Meanwhile, the only two defenses of Walker’s non-recusal that I’ve run across conveniently misrepresent my argument. Media Matters falsely contends that I am arguing that Walker “should be disqualified because of his sexual orientation” (I have never made that argument) and conflates that argument with my argument that Walker should have disqualified himself because he was in a long-term same-sex relationship. And Cup O’ Joel likewise wrongly claims that I am arguing that Walker’s ruling must be vacated “because Walker has recently come out of the closet and thus can’t be considered impartial.” The implications that the two bloggers claim would flow from my argument rest entirely on their confusion.I'll gladly cop to occasional confusion, but not to "conveniently misrepresenting" Whelan's argument--at least, intentionally. I do try to argue in good faith. But wait, if I am confused, what exactly did I miss? Let's go back to Whelan's original column:
Two weeks ago, former federal district judge Vaughn Walker, who ruled last summer in Perry v. Schwarzenegger that California’s Proposition 8 is unconstitutional, publicly disclosed for the first time that he has been in a same-sex relationship for the past ten years. A straightforward application of the judicial ethics rules compels the conclusion that Walker should have recused himself from taking part in the Perry case. Further, under well-established Supreme Court precedent, the remedy of vacating Walker’s judgment is timely and necessary.Or, as Whelan put it in his update: "The mere fact that Walker is gay does not trigger the principle that I have set forth, as (without more) it is much more remote and speculative that he would have a strong personal interest in conferring on himself a right to marry a man."
In taking part in the Perry case, Judge Walker was deciding whether Proposition 8 would bar him and his same-sex partner from marrying. Whether Walker had any subjective interest in marrying his same-sex partner — a matter on which Walker hasn’t spoken — is immaterial under section 455(a). (If Walker did have such an interest, his recusal also would be required by other rules requiring that a judge disqualify himself when he knows that he has an “interest that could be substantially affected by the outcome of the proceeding.”) Walker’s own factual findings explain why a reasonable person would expect him to want to have the opportunity to marry his partner: A reasonable person would think that Walker would want to have the opportunity to take part with his partner in what “is widely regarded as the definitive expression of love and commitment in the United States.” A reasonable person would think that Walker would want to decrease the costs of his same-sex relationship, increase his wealth, and enjoy the physical and psychological benefits that marriage is thought to confer.
Because Walker was deciding how the law in the very jurisdiction in which he lived would directly govern his own individual rights on a matter that a reasonable person would think was very important to Walker personally, it is clear that Walker’s impartiality in Perry “might reasonably be questioned.”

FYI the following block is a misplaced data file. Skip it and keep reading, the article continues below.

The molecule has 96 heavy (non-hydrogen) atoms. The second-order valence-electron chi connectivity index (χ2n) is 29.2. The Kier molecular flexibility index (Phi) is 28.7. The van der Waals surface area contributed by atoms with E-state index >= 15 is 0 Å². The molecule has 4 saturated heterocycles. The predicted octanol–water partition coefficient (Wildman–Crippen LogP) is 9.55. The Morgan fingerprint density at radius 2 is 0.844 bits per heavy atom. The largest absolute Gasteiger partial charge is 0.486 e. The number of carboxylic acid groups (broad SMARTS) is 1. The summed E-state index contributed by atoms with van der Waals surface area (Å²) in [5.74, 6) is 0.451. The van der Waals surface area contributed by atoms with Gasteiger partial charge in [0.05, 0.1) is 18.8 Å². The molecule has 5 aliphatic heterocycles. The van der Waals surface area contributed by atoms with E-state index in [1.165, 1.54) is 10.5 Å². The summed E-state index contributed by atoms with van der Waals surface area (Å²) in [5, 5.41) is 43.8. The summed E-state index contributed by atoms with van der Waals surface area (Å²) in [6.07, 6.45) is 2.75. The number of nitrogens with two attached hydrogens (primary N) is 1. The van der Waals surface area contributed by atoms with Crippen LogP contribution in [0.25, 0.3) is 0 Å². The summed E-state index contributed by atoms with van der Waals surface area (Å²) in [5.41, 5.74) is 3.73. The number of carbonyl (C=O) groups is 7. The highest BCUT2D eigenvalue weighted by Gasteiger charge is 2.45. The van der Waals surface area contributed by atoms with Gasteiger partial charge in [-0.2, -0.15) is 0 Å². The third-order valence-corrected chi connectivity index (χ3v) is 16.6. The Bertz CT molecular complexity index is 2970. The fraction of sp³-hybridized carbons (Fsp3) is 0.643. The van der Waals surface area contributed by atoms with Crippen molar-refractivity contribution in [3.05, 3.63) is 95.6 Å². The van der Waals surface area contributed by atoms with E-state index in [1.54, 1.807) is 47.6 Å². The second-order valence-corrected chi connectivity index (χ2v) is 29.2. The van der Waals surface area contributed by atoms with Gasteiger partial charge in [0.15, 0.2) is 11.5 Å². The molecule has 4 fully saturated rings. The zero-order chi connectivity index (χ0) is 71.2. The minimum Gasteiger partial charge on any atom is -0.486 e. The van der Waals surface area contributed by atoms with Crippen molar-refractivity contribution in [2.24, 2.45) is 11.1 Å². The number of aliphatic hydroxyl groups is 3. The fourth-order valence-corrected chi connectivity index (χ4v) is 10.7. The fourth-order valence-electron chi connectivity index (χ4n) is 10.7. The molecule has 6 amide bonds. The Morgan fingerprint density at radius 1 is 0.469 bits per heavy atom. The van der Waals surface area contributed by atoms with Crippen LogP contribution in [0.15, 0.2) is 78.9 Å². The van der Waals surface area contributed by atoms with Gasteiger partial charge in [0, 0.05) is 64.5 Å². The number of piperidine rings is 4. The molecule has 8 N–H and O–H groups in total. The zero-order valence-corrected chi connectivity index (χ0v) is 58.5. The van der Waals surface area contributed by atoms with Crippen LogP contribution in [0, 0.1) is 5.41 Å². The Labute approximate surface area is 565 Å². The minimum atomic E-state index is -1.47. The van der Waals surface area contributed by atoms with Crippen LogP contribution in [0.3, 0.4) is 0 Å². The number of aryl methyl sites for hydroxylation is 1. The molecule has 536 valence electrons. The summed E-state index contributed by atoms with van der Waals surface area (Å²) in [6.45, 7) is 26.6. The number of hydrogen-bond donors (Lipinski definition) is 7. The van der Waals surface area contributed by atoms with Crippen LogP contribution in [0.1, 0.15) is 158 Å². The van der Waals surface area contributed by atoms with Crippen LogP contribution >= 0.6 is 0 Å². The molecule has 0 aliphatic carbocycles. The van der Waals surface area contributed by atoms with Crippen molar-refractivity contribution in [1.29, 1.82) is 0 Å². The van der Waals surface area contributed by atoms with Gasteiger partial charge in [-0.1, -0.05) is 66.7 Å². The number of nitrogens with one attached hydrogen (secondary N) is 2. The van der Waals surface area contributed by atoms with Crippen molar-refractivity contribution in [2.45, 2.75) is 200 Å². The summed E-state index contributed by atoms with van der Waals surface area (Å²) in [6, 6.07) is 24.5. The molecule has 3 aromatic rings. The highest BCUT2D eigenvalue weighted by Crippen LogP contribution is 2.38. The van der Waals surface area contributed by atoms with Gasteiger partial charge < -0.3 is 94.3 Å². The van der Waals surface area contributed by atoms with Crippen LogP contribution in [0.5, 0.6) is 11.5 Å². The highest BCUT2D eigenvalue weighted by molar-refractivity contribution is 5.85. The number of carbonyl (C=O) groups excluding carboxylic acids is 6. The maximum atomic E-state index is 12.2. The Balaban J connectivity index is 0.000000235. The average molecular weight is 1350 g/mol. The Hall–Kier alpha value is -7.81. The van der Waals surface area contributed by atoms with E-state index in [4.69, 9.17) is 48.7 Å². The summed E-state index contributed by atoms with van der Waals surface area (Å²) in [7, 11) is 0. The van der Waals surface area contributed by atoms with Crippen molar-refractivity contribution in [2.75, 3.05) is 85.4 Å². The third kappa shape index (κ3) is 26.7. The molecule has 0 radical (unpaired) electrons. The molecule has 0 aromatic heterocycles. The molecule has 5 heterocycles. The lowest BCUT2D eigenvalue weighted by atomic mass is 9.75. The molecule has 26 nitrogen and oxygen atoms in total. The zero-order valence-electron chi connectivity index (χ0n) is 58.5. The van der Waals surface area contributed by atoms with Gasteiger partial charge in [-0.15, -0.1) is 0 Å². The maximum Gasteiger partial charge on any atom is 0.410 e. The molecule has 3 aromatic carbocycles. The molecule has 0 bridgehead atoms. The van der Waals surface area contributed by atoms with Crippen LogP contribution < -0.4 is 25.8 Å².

And I can see the distinction between what I said and what Whelan meant: Walker's verdict shouldn't be set aside because Walker is gay. Walker's verdict should be set aside because--to borrow a phrase--Walker lives the gay lifestyle. It's not the orientation that matters, but the fact that Walker acts on it that creates the appearance that Walker has something to gain from overturning Prop 8. For most of us, that's a distinction with little, if any, difference, and as a practical matter it really does seem to suggest there is no gay judge in California capable of ruling with the appearance of impartiality. But it might be a big enough difference that Whelan's argument carries the day in a court of law. OK. He's the lawyer, not I.
My argument didn't revolve entirely around the fact of Walker's homosexuality. Implicit in Whelan's argument, I think, is the presumption that a straight judge could rule without the appearance of a conflict of interest. I wrote:
"Remember that one of the key arguments made by Prop 8 supporters was that gay marriages threaten straight marriages. ... Seems to me then, that any judge who is married or has been married or who might want to be married someday—be they gay or straight—thus finds him- or herself possibly compromised in this matter. Who is to say a straight judge wouldn't be acting to protect his or her marriage from the destabilizing influence of gay unions?Under Whelan's argument, Prop 8 supporters get to have it both ways. They get to argue that straight marriage is threatened by gay marriage, but they also get to have a straight judge rule on the issue without fear of having to recuse his- or herself. Convenient, as Whelan might say.
Weirdly, that might end up being while gay-marriage advocates could end up carrying the day—if not in court, and not at this time, then somewhere down the road. Think about it: A key argument against gay marriage is that straight marriages will be undermined. But almost nobody takes the argument seriously enough—not even Prop 8 opponents—that they think straight judges face the automatic appearance of a conflict when ruling on the issue. If that's the case, doesn't that radically undermine that key argument against gay marriage?
I'm not a lawyer. I doubt the argument I've just made would carry much sway before the court; it's not strictly a legal argument. But the gay marriage debate isn't contained merely to the court, and what's going on in the court will have ramifications far outside the legal realm. Maybe I am confused about the law, as Whelan suggests. I'm pretty clear on the implications, though: Whelan's argument consigns gays to second-class status, both in marriage and in the legal profession.